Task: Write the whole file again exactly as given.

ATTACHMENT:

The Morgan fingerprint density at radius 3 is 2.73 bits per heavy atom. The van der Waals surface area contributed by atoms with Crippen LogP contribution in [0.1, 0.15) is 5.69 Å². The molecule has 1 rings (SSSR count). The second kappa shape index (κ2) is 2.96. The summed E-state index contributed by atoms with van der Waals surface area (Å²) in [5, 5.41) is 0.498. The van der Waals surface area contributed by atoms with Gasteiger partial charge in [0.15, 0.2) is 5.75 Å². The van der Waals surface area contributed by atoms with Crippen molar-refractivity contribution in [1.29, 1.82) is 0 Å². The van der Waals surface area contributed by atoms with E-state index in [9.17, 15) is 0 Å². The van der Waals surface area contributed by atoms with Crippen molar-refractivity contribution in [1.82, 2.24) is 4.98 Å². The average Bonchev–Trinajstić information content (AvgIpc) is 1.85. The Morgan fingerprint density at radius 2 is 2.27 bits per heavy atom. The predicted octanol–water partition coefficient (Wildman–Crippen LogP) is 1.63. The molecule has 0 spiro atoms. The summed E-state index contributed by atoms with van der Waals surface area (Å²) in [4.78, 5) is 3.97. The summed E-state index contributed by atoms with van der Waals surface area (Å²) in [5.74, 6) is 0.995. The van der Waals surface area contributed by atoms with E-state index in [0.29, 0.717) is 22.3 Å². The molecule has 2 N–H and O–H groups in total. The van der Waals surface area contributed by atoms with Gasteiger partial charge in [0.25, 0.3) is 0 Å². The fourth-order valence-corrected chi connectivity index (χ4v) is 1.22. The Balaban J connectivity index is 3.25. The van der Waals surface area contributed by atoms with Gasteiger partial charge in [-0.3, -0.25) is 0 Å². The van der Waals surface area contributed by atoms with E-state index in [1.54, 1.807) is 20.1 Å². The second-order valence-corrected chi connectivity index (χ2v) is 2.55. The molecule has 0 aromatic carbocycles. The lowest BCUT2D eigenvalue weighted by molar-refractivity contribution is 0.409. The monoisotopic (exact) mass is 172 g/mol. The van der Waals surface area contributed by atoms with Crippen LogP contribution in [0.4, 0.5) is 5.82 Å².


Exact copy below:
The Morgan fingerprint density at radius 3 is 2.73 bits per heavy atom. The van der Waals surface area contributed by atoms with Crippen LogP contribution in [0.1, 0.15) is 5.69 Å². The molecule has 1 rings (SSSR count). The second kappa shape index (κ2) is 2.96. The summed E-state index contributed by atoms with van der Waals surface area (Å²) in [5, 5.41) is 0.498. The van der Waals surface area contributed by atoms with Gasteiger partial charge in [0.15, 0.2) is 5.75 Å². The van der Waals surface area contributed by atoms with Crippen molar-refractivity contribution in [1.29, 1.82) is 0 Å². The van der Waals surface area contributed by atoms with E-state index in [9.17, 15) is 0 Å². The van der Waals surface area contributed by atoms with Crippen molar-refractivity contribution in [1.82, 2.24) is 4.98 Å². The average Bonchev–Trinajstić information content (AvgIpc) is 1.85. The Morgan fingerprint density at radius 2 is 2.27 bits per heavy atom. The predicted octanol–water partition coefficient (Wildman–Crippen LogP) is 1.63. The molecule has 0 spiro atoms. The summed E-state index contributed by atoms with van der Waals surface area (Å²) in [4.78, 5) is 3.97. The summed E-state index contributed by atoms with van der Waals surface area (Å²) in [5.74, 6) is 0.995. The van der Waals surface area contributed by atoms with E-state index in [0.29, 0.717) is 22.3 Å². The molecule has 2 N–H and O–H groups in total. The van der Waals surface area contributed by atoms with Gasteiger partial charge in [0.25, 0.3) is 0 Å². The fourth-order valence-corrected chi connectivity index (χ4v) is 1.22. The Balaban J connectivity index is 3.25. The van der Waals surface area contributed by atoms with Gasteiger partial charge in [-0.3, -0.25) is 0 Å². The van der Waals surface area contributed by atoms with E-state index in [1.54, 1.807) is 20.1 Å². The second-order valence-corrected chi connectivity index (χ2v) is 2.55. The molecule has 0 aromatic carbocycles. The lowest BCUT2D eigenvalue weighted by molar-refractivity contribution is 0.409. The monoisotopic (exact) mass is 172 g/mol. The van der Waals surface area contributed by atoms with Crippen LogP contribution in [0.4, 0.5) is 5.82 Å².